We then fall victim to stereotypes and narrow our understanding of not only the past, but also the present and the future. By default history must therefore be presented as a complex subject. This is what Rüsen’s ‘critical’ and ‘genetic’ models of historical consciousness present, where the past is seen as a series of competing narratives, with sophisticated patterns of change and continuity. In turn this requires a focus on teaching history as a discipline, i.e. how we know about the past, how knowledge of the past is contested and open to interpretation. In this approach history becomes, what Michael Young (2011) calls ‘powerful knowledge’ (p.275) as opposed to ‘knowledge of the powerful’ (p.268). A disciplinary approach means we have to teach the subject in particular ways – we have to look at multiple perspectives, we have to explore how the past is constructed by using sources and examining the context in which differing interpretations of the past have been created, and see that the past is open to debate. History is not a single, simple, unproblematic story. This is an absolute essential element of teaching history in a democratic culture. Such an approach is firmly established in many educational contexts, but not everywhere – nor is it fully understood by many politicians who seek to enforce positive nationalistic narratives on teachers as a means of encouraging the populist vote.

Of equal importance however is what is taught – the content of a curriculum is hotly debated and too frequently presents a narrow, nationalistic view of the past, focusing on ‘great’ figures and events celebrating the nation state. Yet this overlooks the fact that nation states are a relatively new ‘invention’. It is also all too easy to forget that the past was inherently diverse and so history should examine that diversity. This was brought home to me in a discussion with a Polish friend – to speak of Poland as a nation is challenging because it has existed at different points in time and in geographical space. It is easier to talk of the people who lived in that geographical space at different periods of time, which forces us to focus more on a ‘people’s eye’ view of the past, and the diversity of people and their existence. In turn, this allows us to explore how people lived together, the variety of cultures and periods of extended cooperation (rather than perpetual conflict which some histories promote).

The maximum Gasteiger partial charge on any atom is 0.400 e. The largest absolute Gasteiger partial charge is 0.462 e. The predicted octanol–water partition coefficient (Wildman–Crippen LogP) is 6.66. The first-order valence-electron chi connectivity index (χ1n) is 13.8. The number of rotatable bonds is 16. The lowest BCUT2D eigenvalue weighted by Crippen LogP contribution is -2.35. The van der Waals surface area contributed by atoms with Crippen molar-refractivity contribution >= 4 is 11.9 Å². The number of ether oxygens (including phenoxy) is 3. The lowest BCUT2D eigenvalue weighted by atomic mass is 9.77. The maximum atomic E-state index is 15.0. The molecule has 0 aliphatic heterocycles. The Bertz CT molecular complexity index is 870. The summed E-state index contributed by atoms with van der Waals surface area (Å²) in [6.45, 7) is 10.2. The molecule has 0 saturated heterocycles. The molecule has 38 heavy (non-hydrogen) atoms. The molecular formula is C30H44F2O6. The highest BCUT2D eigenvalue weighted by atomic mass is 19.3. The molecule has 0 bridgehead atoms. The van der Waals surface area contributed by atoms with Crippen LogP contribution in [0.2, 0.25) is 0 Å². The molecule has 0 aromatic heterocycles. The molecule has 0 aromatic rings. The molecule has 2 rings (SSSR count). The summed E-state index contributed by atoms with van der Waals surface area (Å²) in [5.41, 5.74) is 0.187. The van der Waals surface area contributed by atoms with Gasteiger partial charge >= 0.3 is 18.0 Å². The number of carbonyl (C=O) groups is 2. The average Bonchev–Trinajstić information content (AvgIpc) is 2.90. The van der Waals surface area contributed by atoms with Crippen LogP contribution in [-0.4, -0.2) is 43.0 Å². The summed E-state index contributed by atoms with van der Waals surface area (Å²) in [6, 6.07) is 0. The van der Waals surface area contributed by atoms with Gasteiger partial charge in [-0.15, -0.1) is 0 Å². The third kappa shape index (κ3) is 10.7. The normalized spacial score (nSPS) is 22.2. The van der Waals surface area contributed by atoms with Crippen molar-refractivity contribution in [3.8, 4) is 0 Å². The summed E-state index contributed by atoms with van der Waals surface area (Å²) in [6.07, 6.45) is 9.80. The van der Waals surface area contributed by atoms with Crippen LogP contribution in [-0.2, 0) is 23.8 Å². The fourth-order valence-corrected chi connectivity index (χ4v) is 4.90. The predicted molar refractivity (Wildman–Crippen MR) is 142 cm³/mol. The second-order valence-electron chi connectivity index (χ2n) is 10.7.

If we value democracy, then we need to value and cherish history education, but we need to accept a particular model of historical thinking or what has been termed ‘historical literacy’ (Lee, 2011). This means teaching history as a discipline and exploring the diversity of past experiences. This enables us to look beyond a simplistic past. In turn, this pushes us to think in more sophisticated and nuanced ways and to develop a more complex understanding of the present and the future.  

References

Lee, P. (2017). History education and historical literacy. In I. Davies (Ed.) Debates in history teaching 2nd edn.) (pp.55-65). London: Routledge.

Rüsen, J. (2004). Historical consciousness: Narrative structure, moral function, and ontological development. In P. Seixas (Ed.), Theorizing historical consciousness (pp.63-85). Toronto: University of Toronto Press.

Walsh, B. (1998) ‘Review: ‘Homebeats: Struggles for Racial Justice: CDRom’ Teaching History 93, 47-48.

Young, M. (2011). The return to subjects: A sociological perspective on the UK Coalition government’s approach to the 14–19 curriculum. The Curriculum Journal, 22, 265–278. doi: 10.1080/09585176.2011.574994

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2018-03-02T13:46:00+00:00